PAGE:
Nationalist Congress Party

The Nationalist Congress Party (abbr. NCP) is one of the eight[5] national parties in India.[6]

Nationalist Congress Party
AbbreviationNCP
PresidentSharad Pawar
SpokespersonNawab Malik
Lok Sabha leaderSupriya Sule
Rajya Sabha leaderSharad Pawar
Founder
Founded10 June 1999 (21 years ago) (1999-06-10)
Split fromIndian National Congress
Headquarters10, Bishmabhar Marg, New Delhi, India-110001
Student wingNationalist Student Congress
Youth wingNationalist Youth Congress
Nationalist Yuvati Congress
Women's wingNationalist Mahila Congress
IdeologyLiberalism[1]
ColoursPacific Blue
ECI StatusNational Party[2]
AllianceUnited Progressive Alliance
Seats in Lok Sabha
5 / 543
Seats in Rajya Sabha
4 / 245
[3]
Seats in State Legislative Assemblies
Indian states
54 / 288
(Maharashtra)[4]
2 / 140
(Kerala)
1 / 40
(Goa)
1 / 182
(Gujarat)
1 / 81
(Jharkhand)
1 / 60
(Meghalaya)
Number of states and union territories in government
3 / 31
Election symbol
Nationalist Congress Party Election Symbol.png
Party flag
NCP-flag.svg
Website
nationalistcongressparty.com

Party formation and performanceEdit

The NCP was formed on 25 May 1999, by Sharad Pawar, P. A. Sangma, and Tariq Anwar after they were expelled from the Indian National Congress (INC) on 20 May 1999, for disputing the right of Italian-born Sonia Gandhi to lead the party.[7][8][9] At the time of formation of the NCP, the Indian Congress (Socialist) party merged with the new party.[10]

Despite the NCP being founded on opposition to the leadership of Sonia Gandhi, the party joined the Congress led UPA to form government of Maharashtra in October 1999. In 2004, the party joined the UPA to form the Indian Government led by Manmohan Singh. NCP leader, Sharad pawar served as the minister of agriculture for both five-year terms of Singh led government. The party remained part of the Congress led Maharashtra state government until 2014.[11] On 20 June 2012, P. A. Sangma quit the NCP to contest in presidential polls.[12] In May 2014 Lok Sabha, the UPA lost to the rival NDA alliance led by Narendra Modi and the NCP was out of government for the first time in ten years. NCP broke its alliance with the Congress party just before Maharashtra Legislative Assembly elections in 2014 to contest on its own.[13] In the assembly election the BJP emerged as the largest party and formed a minority government initially with support from NCP.

In April 2019, voting took place for the 48 Lok Sabha seats from Maharashtra. The Congress and NCP had a seat-sharing arrangement.[14] Similarly, despite their differences, the BJP and Shiv Sena once again contested the elections together under the National Democratic Alliance (NDA) banner.[15] The election was another landslide victory for the NDA, with the BJP and Shiv Sena winning 23 and 18 seats, respectively, out of the total of the state's 48 Lok Sabha seats. The Congress party won only one seat in the state whereas the NCP won five seats from its stronghold of western Maharashtra.[16]

In November 2019 after a month of political drama, the NCP came back into power at the state level as part of a coalition formed between Shiv Sena, the Congress and NCP. This followed the Vidhan sabha elections in October 2019 where the BJP–Shiv-Sena and NCP–Congress alliances remained intact for seat sharing. The BJP and Shiv Sena together gained the majority of seats in the assembly but could not form government due to squabbles between the two parties. The BJP, with 105 seats, was far short of the 145 seats required to form majority and declined to form a minority government. At the same time, Shiv Sena started talks with the NCP and Congress to form government. However, in a dramatic and controversial move, on 23 November 2019, the BJP formed a government with support from NCP, with Ajit Pawar as Deputy Chief Minister. This government collapsed three days later with Chief Minister Devendra Fadnavis and Ajit Pawar resigning their respective positions. On 28 November 2019, the governor of Maharashtra swore in Uddhav Thackeray, the Shiv Sena chief, as the new chief minister of Maharashtra. Thackeray's governing coalition includes Shiv Sena, NCP, INC, and a number of independent members of legislative assembly. The cabinet includes ministers from NCP in key portfolios.[17][18]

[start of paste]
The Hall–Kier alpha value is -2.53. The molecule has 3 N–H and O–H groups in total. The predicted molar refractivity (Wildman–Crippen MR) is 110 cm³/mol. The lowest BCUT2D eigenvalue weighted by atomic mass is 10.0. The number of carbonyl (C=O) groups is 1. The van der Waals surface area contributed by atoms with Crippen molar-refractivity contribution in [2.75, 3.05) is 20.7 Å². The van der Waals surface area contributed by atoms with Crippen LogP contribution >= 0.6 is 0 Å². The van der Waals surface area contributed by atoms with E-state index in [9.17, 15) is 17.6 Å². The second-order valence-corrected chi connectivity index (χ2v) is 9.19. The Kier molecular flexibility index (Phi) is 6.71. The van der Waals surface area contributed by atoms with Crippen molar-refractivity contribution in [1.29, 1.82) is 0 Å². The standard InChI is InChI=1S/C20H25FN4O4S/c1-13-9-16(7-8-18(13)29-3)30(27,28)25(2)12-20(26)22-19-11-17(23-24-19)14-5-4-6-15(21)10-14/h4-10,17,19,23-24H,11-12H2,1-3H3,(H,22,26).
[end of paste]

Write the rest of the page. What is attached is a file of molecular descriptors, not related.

Party symbolEdit

The election symbol of NCP is an analogue clock.[19][20] The clock is drawn in blue and has two legs and an alarm button. It is situated on a tri-coloured Indian flag.[21]

Party leadershipEdit

The party's primary base is the state of Maharashtra and leadership reflects that. Also since the 1980s, Indian politics has become dynastic, possibly due to the absence of a party organization, independent civil society associations that mobilize support for the party, and centralized financing of elections.[22] This phenomenon is seen from national level down to district level. In that regard NCP is considered the party with the highest level of dynasticism in Indian politics. [23] The party founder, Sharad Pawar has many members of his family such as daughter Supriya Sule and nephew Ajit Pawar holding prominent positions in the party.

SI No. Name Designation Comment
1. Sharad Pawar 1.) Founder and National President.
2.) Former Union Minister of Defence, Government of India.
3.) Former Union Minister of Agriculture, Government of India.
4.) Former Chief Minister of Maharashtra.
Active in Politics.
2. Ajit Pawar 1.) Deputy Chief Minister of Maharashtra.
2.) Member of Maharashtra Legislative Assembly.
3.) Leader of NCP Legislative Party in the newly elected Maharashtra Legislative Assembly.
Active in Politics.
3. Rajesh Tope 1.) Member of the Maharashtra Legislative Assembly.
2.) Former Higher Education Minister.
3.) Health Minister Of Maharashtra Government.
Active in Politics.
4. Dhananjay Munde 1.) Member of the Maharashtra Legislative Assembly.
2.) Former Opposition Leader in Maharashtra Legislative Council.
3.) Cabinet Minister Of Maharashtra Government.
Active in Politics.
5. Jayant Patil 1.) Maharashtra State President.
2.) Member of the Maharashtra Legislative Assembly.
3.) Cabinet Minister Of Maharashtra Government.
Active in Politics.
6. Supriya Sule Member of the Lok Sabha from Baramati. Active in Politics.